[rfc-i] rfc-info needs your help!

Alex Rousskov rousskov at measurement-factory.com
Wed Mar 31 10:19:11 PST 2004


On Wed, 31 Mar 2004, Michael Richardson wrote:

> There are lots of places with rather restrictive policies. This may
> be because of politics ("great firewall of china")

IMO, RFC Editor should not be in business of providing backdoor to
those who try to circumvent local policies (even if those policies are
considered evil by IETF majority). Others like friends and colleagues
abroad can provide such backdoors.

> or because bandwidth is so expensive

E-mail transfers are unlikely to save much bandwidth compared to
targeted HTTP or FTP requests. Perhaps you meant to say "scarce"?

> that doing anything "interactive" like FTP/WWW is slow.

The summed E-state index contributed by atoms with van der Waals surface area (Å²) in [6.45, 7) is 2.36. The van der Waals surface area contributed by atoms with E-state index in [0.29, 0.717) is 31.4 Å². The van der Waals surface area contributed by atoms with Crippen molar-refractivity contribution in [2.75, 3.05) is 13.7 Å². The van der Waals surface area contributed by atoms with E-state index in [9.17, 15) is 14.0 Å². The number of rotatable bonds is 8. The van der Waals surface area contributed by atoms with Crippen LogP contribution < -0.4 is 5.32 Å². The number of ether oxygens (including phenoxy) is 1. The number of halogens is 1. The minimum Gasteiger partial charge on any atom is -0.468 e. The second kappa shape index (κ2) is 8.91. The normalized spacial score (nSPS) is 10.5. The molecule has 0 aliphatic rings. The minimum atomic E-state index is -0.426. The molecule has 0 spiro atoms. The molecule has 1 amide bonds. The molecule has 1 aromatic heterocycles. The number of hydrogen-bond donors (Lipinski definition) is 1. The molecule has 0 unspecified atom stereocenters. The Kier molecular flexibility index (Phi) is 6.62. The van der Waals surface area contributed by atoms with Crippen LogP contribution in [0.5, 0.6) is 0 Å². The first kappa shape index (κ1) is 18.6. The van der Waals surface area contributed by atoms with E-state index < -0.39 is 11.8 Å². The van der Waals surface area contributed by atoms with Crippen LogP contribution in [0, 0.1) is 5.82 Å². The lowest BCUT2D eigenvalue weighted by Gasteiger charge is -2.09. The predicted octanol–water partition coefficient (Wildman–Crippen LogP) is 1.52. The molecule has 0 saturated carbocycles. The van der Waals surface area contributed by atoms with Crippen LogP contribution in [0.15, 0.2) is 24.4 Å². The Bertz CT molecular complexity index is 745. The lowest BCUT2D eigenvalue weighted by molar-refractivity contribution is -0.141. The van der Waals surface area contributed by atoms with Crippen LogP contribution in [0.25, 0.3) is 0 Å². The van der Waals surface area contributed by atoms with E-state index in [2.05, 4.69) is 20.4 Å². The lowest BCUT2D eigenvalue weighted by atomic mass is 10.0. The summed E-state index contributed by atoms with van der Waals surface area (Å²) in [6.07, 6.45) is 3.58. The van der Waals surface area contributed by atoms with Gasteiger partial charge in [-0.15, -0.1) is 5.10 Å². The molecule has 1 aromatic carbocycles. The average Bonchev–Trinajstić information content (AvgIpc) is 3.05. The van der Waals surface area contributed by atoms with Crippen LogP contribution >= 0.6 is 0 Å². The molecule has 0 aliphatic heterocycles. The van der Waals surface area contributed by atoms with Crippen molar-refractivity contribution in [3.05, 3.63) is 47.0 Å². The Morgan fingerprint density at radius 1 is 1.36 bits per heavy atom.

Slow does not mean "does not work". Wget, for example, is not
interactive and can be tuned to tolerate very long delays. It can also
use range requests to receive data in small pieces, if needed.

> On the other hand, email happens asynchronous to the user, and can
> get queued up for later use.

So is the output of wget; and wget can run in the background.

> my opinion is that if we had a good non-interactive file transfer
> protocol that people would never send documents by email, and
> therefore our virii problem would never have occured.

HTTP is not interactive. Browsing is, but these users do not have to
browse online; they can browse offline.

Please do not get me wrong -- I am not saying that readers with
restricted or slow web access are somehow inferior to IETF. I am
saying that RFC Editor is the wrong entity to solve their problems
today and that many of them can and should help themselves.

Alex.



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